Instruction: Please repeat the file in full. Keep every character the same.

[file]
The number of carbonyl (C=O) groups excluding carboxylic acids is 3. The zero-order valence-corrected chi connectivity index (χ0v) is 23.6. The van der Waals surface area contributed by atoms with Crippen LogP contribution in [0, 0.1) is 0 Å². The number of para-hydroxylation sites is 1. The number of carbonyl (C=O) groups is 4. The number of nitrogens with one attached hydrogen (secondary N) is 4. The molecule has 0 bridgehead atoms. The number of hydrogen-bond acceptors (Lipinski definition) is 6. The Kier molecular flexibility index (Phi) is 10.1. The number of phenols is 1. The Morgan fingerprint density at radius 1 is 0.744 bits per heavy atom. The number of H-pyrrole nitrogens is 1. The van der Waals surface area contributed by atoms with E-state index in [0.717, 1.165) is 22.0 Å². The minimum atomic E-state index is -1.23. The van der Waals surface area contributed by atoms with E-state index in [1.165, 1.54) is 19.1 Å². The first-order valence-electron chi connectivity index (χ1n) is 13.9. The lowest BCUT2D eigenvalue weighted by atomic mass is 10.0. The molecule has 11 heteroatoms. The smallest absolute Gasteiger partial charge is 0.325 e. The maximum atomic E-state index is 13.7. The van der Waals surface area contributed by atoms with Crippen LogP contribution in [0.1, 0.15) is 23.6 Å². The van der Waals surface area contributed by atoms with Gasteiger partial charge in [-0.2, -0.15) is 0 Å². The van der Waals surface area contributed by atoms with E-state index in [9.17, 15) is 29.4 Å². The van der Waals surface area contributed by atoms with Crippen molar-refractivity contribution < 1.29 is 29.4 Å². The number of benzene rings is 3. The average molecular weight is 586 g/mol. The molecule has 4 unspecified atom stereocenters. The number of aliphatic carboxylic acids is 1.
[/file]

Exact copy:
The number of carbonyl (C=O) groups excluding carboxylic acids is 3. The zero-order valence-corrected chi connectivity index (χ0v) is 23.6. The van der Waals surface area contributed by atoms with Crippen LogP contribution in [0, 0.1) is 0 Å². The number of para-hydroxylation sites is 1. The number of carbonyl (C=O) groups is 4. The number of nitrogens with one attached hydrogen (secondary N) is 4. The molecule has 0 bridgehead atoms. The number of hydrogen-bond acceptors (Lipinski definition) is 6. The Kier molecular flexibility index (Phi) is 10.1. The number of phenols is 1. The Morgan fingerprint density at radius 1 is 0.744 bits per heavy atom. The number of H-pyrrole nitrogens is 1. The van der Waals surface area contributed by atoms with E-state index in [0.717, 1.165) is 22.0 Å². The minimum atomic E-state index is -1.23. The van der Waals surface area contributed by atoms with E-state index in [1.165, 1.54) is 19.1 Å². The first-order valence-electron chi connectivity index (χ1n) is 13.9. The lowest BCUT2D eigenvalue weighted by atomic mass is 10.0. The molecule has 11 heteroatoms. The smallest absolute Gasteiger partial charge is 0.325 e. The maximum atomic E-state index is 13.7. The van der Waals surface area contributed by atoms with Crippen LogP contribution in [0.1, 0.15) is 23.6 Å². The van der Waals surface area contributed by atoms with Gasteiger partial charge in [-0.2, -0.15) is 0 Å². The van der Waals surface area contributed by atoms with E-state index in [9.17, 15) is 29.4 Å². The van der Waals surface area contributed by atoms with Crippen molar-refractivity contribution < 1.29 is 29.4 Å². The number of benzene rings is 3. The average molecular weight is 586 g/mol. The molecule has 4 unspecified atom stereocenters. The number of aliphatic carboxylic acids is 1.